CHARLOTTE, N.C. (AP) — The white Charlotte police officer whose trial in the shooting death of an unarmed black man ended with a deadlocked jury has resigned from the force and reached a settlement with the city, officials said Thursday.
Randall Kerrick resigned from the Charlotte-Mecklenburg Police Department effective Oct. 2, the officials said in a statement.
Kerrick will receive almost $113,000, subject to taxes and standard deductions. The city will pay just over $50,000 to the attorney who represented Kerrick in the civil suit brought against him by the family of Jonathan Ferrell. The city reached a $2.2 million settlement with Ferrell's family in May.
But the statement said Charlotte will not pay any legal expenses for Kerrick's criminal defense. The agreement, which officials said contains no admission of fault or liability, includes a release of all potential legal claims.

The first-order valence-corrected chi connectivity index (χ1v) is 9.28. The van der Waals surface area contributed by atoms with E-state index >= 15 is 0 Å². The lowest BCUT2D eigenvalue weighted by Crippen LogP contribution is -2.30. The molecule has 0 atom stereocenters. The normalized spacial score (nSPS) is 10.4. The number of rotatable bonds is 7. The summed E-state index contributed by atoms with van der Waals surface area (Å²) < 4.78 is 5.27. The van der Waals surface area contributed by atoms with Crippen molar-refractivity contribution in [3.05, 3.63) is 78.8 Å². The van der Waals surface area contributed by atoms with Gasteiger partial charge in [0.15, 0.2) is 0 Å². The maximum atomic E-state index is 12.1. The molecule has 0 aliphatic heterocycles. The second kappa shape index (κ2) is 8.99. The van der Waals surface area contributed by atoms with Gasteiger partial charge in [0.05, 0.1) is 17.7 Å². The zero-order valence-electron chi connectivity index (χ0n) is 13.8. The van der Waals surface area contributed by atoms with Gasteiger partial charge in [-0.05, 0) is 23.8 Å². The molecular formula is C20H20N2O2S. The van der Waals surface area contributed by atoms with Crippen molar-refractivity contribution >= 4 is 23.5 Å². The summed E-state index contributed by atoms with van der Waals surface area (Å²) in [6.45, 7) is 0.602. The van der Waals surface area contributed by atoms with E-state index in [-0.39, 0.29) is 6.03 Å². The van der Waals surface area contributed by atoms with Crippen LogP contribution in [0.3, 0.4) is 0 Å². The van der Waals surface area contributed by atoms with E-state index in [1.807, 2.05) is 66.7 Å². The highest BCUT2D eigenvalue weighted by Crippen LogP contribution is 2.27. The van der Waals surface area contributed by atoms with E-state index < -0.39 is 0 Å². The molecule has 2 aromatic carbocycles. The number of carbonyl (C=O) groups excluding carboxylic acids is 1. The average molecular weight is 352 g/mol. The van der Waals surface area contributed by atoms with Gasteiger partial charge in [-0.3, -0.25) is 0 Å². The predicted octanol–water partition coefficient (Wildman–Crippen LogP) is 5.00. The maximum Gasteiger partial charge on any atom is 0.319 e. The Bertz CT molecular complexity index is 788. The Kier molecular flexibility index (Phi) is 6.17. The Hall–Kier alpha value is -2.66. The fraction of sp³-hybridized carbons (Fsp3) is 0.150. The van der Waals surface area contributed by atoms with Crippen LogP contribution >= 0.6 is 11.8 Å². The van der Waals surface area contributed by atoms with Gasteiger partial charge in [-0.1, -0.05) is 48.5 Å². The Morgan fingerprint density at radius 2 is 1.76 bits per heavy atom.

George Laughrun, who represented Kerrick in his trial, did not return a telephone call seeking comment Thursday.
Kerrick was charged with voluntary manslaughter in Ferrell's death. Police say Ferrell crashed his car on the morning of Sept. 14, 2013, and went to a nearby house and banged on the door, apparently seeking help. The resident called police, and three officers responded. Investigators say one deployed his Taser without apparent effect on Ferrell before Kerrick fired 12 shots, 10 of which hit him.
Kerrick testified that he repeatedly fired because Ferrell kept charging at him and he didn't think his weapon was even working.
Prosecutors said nonlethal force should have been used to subdue Ferrell, a former Florida A&M football player. Kerrick's attorneys said the officer feared for his life when he shot and killed Ferrell while responding to a breaking-and-entering call.
Despite calls for prosecutors to retry the case, North Carolina Attorney General Roy Cooper announced that the state would not seek a new trial for Kerrick.